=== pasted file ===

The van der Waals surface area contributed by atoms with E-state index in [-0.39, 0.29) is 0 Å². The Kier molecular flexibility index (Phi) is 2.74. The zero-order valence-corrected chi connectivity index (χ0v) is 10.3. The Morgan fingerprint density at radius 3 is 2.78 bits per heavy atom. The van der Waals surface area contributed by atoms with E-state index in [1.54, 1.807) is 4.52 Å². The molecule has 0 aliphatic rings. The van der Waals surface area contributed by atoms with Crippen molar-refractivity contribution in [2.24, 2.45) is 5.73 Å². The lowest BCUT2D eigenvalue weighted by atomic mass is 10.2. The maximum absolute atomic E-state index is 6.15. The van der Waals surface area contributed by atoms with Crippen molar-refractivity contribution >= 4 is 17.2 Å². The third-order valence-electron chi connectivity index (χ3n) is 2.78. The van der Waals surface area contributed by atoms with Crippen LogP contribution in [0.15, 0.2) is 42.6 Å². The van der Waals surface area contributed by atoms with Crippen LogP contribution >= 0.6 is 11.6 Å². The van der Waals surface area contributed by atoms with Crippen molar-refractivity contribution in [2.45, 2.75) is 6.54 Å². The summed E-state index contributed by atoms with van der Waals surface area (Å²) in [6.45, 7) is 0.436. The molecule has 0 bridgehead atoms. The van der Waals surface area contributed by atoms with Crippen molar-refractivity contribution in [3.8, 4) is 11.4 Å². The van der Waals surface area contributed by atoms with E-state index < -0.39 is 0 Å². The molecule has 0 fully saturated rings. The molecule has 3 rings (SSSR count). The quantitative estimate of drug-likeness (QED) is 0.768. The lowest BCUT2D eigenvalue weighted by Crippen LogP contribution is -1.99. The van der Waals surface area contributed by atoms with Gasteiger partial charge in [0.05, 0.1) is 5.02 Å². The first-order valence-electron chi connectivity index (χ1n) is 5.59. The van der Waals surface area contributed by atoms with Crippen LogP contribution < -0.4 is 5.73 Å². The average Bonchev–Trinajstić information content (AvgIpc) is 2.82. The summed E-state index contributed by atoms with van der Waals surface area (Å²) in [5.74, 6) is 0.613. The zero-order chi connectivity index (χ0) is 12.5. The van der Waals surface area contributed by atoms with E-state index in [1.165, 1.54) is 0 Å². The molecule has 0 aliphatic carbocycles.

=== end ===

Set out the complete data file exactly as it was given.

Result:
The van der Waals surface area contributed by atoms with E-state index in [-0.39, 0.29) is 0 Å². The Kier molecular flexibility index (Phi) is 2.74. The zero-order valence-corrected chi connectivity index (χ0v) is 10.3. The Morgan fingerprint density at radius 3 is 2.78 bits per heavy atom. The van der Waals surface area contributed by atoms with E-state index in [1.54, 1.807) is 4.52 Å². The molecule has 0 aliphatic rings. The van der Waals surface area contributed by atoms with Crippen molar-refractivity contribution in [2.24, 2.45) is 5.73 Å². The lowest BCUT2D eigenvalue weighted by atomic mass is 10.2. The maximum absolute atomic E-state index is 6.15. The van der Waals surface area contributed by atoms with Crippen molar-refractivity contribution >= 4 is 17.2 Å². The third-order valence-electron chi connectivity index (χ3n) is 2.78. The van der Waals surface area contributed by atoms with Crippen LogP contribution in [0.15, 0.2) is 42.6 Å². The van der Waals surface area contributed by atoms with Crippen LogP contribution >= 0.6 is 11.6 Å². The van der Waals surface area contributed by atoms with Crippen molar-refractivity contribution in [2.45, 2.75) is 6.54 Å². The summed E-state index contributed by atoms with van der Waals surface area (Å²) in [6.45, 7) is 0.436. The molecule has 0 bridgehead atoms. The van der Waals surface area contributed by atoms with Crippen molar-refractivity contribution in [3.8, 4) is 11.4 Å². The van der Waals surface area contributed by atoms with E-state index < -0.39 is 0 Å². The molecule has 0 fully saturated rings. The molecule has 3 rings (SSSR count). The quantitative estimate of drug-likeness (QED) is 0.768. The lowest BCUT2D eigenvalue weighted by Crippen LogP contribution is -1.99. The van der Waals surface area contributed by atoms with Gasteiger partial charge in [0.05, 0.1) is 5.02 Å². The first-order valence-electron chi connectivity index (χ1n) is 5.59. The van der Waals surface area contributed by atoms with Crippen LogP contribution < -0.4 is 5.73 Å². The average Bonchev–Trinajstić information content (AvgIpc) is 2.82. The summed E-state index contributed by atoms with van der Waals surface area (Å²) in [5.74, 6) is 0.613. The zero-order chi connectivity index (χ0) is 12.5. The van der Waals surface area contributed by atoms with E-state index in [1.165, 1.54) is 0 Å². The molecule has 0 aliphatic carbocycles.